Richard Foreman b. 1937
Lava (1989)
Duration: 67 minutes

Review/Theater; On a Feather-Strewn Stage, Multiple Flights of Fancy
New York Times
Published: December 13, 1989

In a program note to "Lava," Richard Foreman suggests that his new play "may at first seem even a bit more perplexing than the 'unbalancing acts' that are performed" in his other works. Theatergoers are forewarned and forearmed. For 20 years, this author and director has been offering ideographic emanations of his inner life. In a sense, he posts road maps without destinations. As with "Lava," the journey is intriguing, although the extent of the interest depends on one's willingness to indulge the playwright's fancifulness.

The plays are mysteries, and some are so elusive as to defeat even the most diligent of private investigators. All a theatergoer can hope to do is to collect clues and leap to conclusions, especially difficult in the case of "Lava."

For this co-production of Mr. Foreman's Ontological-Hysteric Theater and the Wooster Group, the Performing Garage has been turned into a Foreman equivalent of a Joseph Cornell box. Strange objects (and bizarre-looking characters) are firmly fixed in place, but the connection among them is in the eye of the beholder.

Before "Lava" begins, there is ample time to contemplate the setting (designed by Mr. Foreman), crisscrossed with his customary string and so crammed with gewgaws as to look like a black magical museum installation. This could be a classroom except that the stage is strewn with feathers. Somewhere, something is molting. Could it be the playwright's imagination?

First clue: Things come in threes. There are three blackboards on which are transcribed versions of the author's sepulchral taped narration. There are three actors, all outfited with hunchbacks, a trio of mad doctors who introduce three categories of thought. Category 1 is reality (regained with our equilibrium when we leave the theater). Category 2 is "random nonsense" (well represented on stage). Category 3 calls for an act of faith as the author attempts to disorient the audience.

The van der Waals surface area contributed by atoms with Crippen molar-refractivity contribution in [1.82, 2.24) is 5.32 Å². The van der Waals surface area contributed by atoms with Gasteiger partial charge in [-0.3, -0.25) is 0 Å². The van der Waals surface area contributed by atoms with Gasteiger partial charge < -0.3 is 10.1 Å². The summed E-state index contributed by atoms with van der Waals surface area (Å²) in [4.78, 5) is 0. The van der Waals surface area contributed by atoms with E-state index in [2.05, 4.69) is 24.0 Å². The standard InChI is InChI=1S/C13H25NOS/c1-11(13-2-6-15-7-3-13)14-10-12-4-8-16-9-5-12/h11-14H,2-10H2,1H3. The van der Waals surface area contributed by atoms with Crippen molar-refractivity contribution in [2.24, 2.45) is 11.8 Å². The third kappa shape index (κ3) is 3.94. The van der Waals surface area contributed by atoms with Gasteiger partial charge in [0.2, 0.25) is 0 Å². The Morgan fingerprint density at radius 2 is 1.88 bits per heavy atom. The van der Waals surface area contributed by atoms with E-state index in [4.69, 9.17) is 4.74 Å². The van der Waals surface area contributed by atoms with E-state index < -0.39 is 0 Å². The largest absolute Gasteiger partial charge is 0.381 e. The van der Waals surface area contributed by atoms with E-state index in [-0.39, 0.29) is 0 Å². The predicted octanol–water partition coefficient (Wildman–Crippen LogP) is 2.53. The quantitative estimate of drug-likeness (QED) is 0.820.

With humility, Mr. Foreman admits his inability to communicate, discrediting himself for offering a "mental massage." When the language becomes too self-indulgent, there is a cry for "verbal police," an army of censors who remain unseen.

What one misses in the show is not so much clarity (obfuscation comes with the territory) as humor, which is usually endemic to the author's work - in his recent "Film Is Evil, Radio Is Good" and "Symphony of Rats," as well in his early picaresque tales about his favorite heroine, Rhoda. "Lava" is marked by its sobriety, even as the three actors don long black beards and look like Tatar cousins of the Flying Karamazov Brothers.

One of the play's lingering mysteries is the title, which may, of course, be a volcanic reference or perhaps a nostalgic salute to that soap that was popularized years ago with a commercial that spelled out the product's name with a drum-beating intensity. If one intruded an apostrophe into the title, making it "l'Ava," that might explain all those feathers on stage.

Even as his work becomes more internalized, Mr. Foreman has not lost his ability to awaken an audience's curiosity and to entreat strangers -and admirers - to join him in his own enigmatic quest for self-definition. UNBALANCING ACTS - LAVA, written, directed and designed by Richard Foreman; lighting design, Heather Carson; assistant director, David Herskovits. A co-production of Ontological-Hysteric Theater and the Wooster Group. At 33 Wooster Street. WITH: Neil Bradley, Matthew Courtney, Peter Davis, Kyle deCamp, Hiedi Tradewell and Richard Foreman.